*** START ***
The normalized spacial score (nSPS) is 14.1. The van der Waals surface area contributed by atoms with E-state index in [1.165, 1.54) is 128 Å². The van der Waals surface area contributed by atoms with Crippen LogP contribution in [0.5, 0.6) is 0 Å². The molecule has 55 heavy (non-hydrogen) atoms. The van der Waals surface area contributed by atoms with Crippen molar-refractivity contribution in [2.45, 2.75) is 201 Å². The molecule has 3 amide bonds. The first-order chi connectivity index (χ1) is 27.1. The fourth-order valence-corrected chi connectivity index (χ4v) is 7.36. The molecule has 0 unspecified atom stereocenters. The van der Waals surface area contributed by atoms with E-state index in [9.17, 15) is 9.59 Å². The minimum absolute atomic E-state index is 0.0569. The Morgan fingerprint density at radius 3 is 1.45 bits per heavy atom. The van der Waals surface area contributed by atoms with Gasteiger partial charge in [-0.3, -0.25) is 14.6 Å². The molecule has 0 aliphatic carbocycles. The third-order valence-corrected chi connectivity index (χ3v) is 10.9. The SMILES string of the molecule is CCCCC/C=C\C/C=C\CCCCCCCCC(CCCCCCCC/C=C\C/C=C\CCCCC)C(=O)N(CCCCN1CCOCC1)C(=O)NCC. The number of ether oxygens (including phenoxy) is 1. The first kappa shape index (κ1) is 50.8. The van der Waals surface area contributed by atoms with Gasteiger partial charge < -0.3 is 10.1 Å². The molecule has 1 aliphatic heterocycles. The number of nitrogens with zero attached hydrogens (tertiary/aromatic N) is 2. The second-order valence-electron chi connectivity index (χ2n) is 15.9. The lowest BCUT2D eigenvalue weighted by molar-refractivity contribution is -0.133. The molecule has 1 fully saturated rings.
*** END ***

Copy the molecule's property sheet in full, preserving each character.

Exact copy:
The normalized spacial score (nSPS) is 14.1. The van der Waals surface area contributed by atoms with E-state index in [1.165, 1.54) is 128 Å². The van der Waals surface area contributed by atoms with Crippen LogP contribution in [0.5, 0.6) is 0 Å². The molecule has 55 heavy (non-hydrogen) atoms. The van der Waals surface area contributed by atoms with Crippen molar-refractivity contribution in [2.45, 2.75) is 201 Å². The molecule has 3 amide bonds. The first-order chi connectivity index (χ1) is 27.1. The fourth-order valence-corrected chi connectivity index (χ4v) is 7.36. The molecule has 0 unspecified atom stereocenters. The van der Waals surface area contributed by atoms with E-state index in [9.17, 15) is 9.59 Å². The minimum absolute atomic E-state index is 0.0569. The Morgan fingerprint density at radius 3 is 1.45 bits per heavy atom. The van der Waals surface area contributed by atoms with Gasteiger partial charge in [-0.3, -0.25) is 14.6 Å². The molecule has 0 aliphatic carbocycles. The third-order valence-corrected chi connectivity index (χ3v) is 10.9. The SMILES string of the molecule is CCCCC/C=C\C/C=C\CCCCCCCCC(CCCCCCCC/C=C\C/C=C\CCCCC)C(=O)N(CCCCN1CCOCC1)C(=O)NCC. The number of ether oxygens (including phenoxy) is 1. The first kappa shape index (κ1) is 50.8. The van der Waals surface area contributed by atoms with Gasteiger partial charge < -0.3 is 10.1 Å². The molecule has 1 aliphatic heterocycles. The number of nitrogens with zero attached hydrogens (tertiary/aromatic N) is 2. The second-order valence-electron chi connectivity index (χ2n) is 15.9. The lowest BCUT2D eigenvalue weighted by molar-refractivity contribution is -0.133. The molecule has 1 fully saturated rings.